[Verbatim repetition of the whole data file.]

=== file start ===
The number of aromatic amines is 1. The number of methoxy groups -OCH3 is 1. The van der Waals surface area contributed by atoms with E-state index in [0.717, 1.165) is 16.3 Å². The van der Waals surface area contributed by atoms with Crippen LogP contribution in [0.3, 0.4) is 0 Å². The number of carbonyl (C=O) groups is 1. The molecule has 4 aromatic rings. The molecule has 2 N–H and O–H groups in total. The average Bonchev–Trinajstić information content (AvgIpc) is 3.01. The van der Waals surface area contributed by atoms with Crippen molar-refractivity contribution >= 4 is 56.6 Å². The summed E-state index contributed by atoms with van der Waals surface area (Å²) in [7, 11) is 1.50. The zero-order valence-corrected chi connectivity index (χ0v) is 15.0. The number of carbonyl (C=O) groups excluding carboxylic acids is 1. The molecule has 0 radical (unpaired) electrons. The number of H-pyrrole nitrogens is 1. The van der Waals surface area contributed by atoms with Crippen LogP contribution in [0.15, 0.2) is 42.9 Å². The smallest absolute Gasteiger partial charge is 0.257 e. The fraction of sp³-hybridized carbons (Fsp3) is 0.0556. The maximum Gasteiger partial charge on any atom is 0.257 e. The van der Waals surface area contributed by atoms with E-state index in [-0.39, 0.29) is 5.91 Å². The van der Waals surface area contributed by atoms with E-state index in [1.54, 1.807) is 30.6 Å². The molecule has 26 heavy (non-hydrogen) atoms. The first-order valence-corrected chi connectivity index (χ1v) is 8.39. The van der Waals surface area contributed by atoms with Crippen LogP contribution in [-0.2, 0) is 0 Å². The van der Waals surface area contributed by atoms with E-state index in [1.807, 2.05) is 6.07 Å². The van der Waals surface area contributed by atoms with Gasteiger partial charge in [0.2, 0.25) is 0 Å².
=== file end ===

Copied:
The number of aromatic amines is 1. The number of methoxy groups -OCH3 is 1. The van der Waals surface area contributed by atoms with E-state index in [0.717, 1.165) is 16.3 Å². The van der Waals surface area contributed by atoms with Crippen LogP contribution in [0.3, 0.4) is 0 Å². The number of carbonyl (C=O) groups is 1. The molecule has 4 aromatic rings. The molecule has 2 N–H and O–H groups in total. The average Bonchev–Trinajstić information content (AvgIpc) is 3.01. The van der Waals surface area contributed by atoms with Crippen molar-refractivity contribution >= 4 is 56.6 Å². The summed E-state index contributed by atoms with van der Waals surface area (Å²) in [7, 11) is 1.50. The zero-order valence-corrected chi connectivity index (χ0v) is 15.0. The number of carbonyl (C=O) groups excluding carboxylic acids is 1. The molecule has 0 radical (unpaired) electrons. The number of H-pyrrole nitrogens is 1. The van der Waals surface area contributed by atoms with Crippen LogP contribution in [0.15, 0.2) is 42.9 Å². The smallest absolute Gasteiger partial charge is 0.257 e. The fraction of sp³-hybridized carbons (Fsp3) is 0.0556. The maximum Gasteiger partial charge on any atom is 0.257 e. The van der Waals surface area contributed by atoms with E-state index in [-0.39, 0.29) is 5.91 Å². The van der Waals surface area contributed by atoms with E-state index in [1.54, 1.807) is 30.6 Å². The molecule has 26 heavy (non-hydrogen) atoms. The first-order valence-corrected chi connectivity index (χ1v) is 8.39. The van der Waals surface area contributed by atoms with Crippen LogP contribution in [-0.2, 0) is 0 Å². The van der Waals surface area contributed by atoms with E-state index in [1.807, 2.05) is 6.07 Å². The van der Waals surface area contributed by atoms with Gasteiger partial charge in [0.2, 0.25) is 0 Å².